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UK and World

Ashtead credits weaker pound for bolstering full-year forecasts

Pre-tax profits for the equipment rental firm jumped by more than 20% to £274.4 million in the first quarter.

A view of Canary Wharf and the River Thames (PA)
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The weaker pound has given a leg up to Ashtead Group, with the equipment rental firm now forecasting better than expected full-year results.

It comes as the company reported a 23% jump in pre-tax profits to £274.4 million for the company’s first quarter, covering the three months ending July 31.

That was against revenues of £1 billion, up 22% from a year earlier.

Ashtead’s chief executive Geoff Drabble said it marked a “strong quarter” for the business.

“Our end markets remain strong and are supported by continued structural change as customers rely increasingly on rental while we leverage the benefits of scale.”

He said foreign exchange rates were also working in Ashtead’s favour.

“With the benefit of weaker sterling, we expect full-year results to be ahead of our expectations and the board continues to look to the medium term with confidence.”

Ashtead is now continuing its share buyback programme, first announced last December.

“In line with our capital allocation priorities we have decided to increase and extend our current buyback plans”, Mr Drabble said.

“The level of share buyback will be increased to £125 million per quarter resulting in a total outlay of £675 million under the programme announced in December 2017.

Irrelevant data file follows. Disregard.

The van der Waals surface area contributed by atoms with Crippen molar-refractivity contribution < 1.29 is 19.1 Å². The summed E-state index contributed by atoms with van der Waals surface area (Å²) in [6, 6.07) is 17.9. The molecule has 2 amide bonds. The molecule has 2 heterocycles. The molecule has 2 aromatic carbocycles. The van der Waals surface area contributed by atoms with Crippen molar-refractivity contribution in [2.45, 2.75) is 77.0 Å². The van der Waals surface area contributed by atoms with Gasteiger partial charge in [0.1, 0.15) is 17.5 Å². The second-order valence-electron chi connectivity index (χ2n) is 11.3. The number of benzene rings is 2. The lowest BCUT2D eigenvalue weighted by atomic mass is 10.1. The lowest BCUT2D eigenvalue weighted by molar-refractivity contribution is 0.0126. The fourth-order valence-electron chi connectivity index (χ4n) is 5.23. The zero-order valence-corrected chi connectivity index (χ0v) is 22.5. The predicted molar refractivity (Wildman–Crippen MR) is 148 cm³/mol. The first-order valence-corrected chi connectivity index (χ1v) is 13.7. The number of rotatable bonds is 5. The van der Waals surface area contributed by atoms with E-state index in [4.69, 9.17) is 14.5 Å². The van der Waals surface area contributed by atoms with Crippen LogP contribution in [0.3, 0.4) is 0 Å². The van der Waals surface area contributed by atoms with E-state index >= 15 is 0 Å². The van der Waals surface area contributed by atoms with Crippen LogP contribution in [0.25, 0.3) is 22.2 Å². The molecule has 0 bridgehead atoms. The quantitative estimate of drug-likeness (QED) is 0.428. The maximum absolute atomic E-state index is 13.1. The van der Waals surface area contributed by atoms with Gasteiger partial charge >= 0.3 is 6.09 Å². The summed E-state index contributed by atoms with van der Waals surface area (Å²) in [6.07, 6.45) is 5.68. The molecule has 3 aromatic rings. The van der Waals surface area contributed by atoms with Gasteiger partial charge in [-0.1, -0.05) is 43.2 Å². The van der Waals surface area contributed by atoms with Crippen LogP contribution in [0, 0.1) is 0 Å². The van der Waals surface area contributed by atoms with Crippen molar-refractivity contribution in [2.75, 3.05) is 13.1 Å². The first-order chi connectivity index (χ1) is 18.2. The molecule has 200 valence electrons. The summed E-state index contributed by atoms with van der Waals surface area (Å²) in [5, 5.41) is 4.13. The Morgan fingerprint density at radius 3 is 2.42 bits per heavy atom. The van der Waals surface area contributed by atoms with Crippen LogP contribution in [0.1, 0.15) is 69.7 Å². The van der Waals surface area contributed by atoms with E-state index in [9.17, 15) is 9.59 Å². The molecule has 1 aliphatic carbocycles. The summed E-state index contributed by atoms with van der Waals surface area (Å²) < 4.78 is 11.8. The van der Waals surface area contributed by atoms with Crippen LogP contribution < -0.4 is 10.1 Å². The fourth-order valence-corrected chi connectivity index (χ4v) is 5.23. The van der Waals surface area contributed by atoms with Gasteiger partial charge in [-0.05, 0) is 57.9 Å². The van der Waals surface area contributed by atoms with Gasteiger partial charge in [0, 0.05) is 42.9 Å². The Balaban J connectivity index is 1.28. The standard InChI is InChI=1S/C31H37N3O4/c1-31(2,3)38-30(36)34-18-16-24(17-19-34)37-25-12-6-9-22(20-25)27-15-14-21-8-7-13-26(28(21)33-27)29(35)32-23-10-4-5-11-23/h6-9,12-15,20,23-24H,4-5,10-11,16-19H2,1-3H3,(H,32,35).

“The programme will be extended for financial year 2019/20 with an anticipated spend of at least £500 million.”

The chief executive also highlighted the firm’s takeover drive, having spent £145 million on bolt-on acquisitions in the first quarter alone.

It snapped up five businesses over the period, including hydraulic attachment rental business Astra Site Services, Canadian equipment rental company Richlock and New Jersey-based industrial power rental firm Wistar.

“Our strong margins and lower replacement capital expenditure are delivering good earnings growth and significant free cash flow generation,” Mr Drabble said.

“This provides us with significant operational and financial flexibility, enabling us to invest in the long-term structural growth opportunity and enhance returns to shareholders while maintaining leverage within our target range.”

Press Association

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A view of Canary Wharf and the River Thames (PA)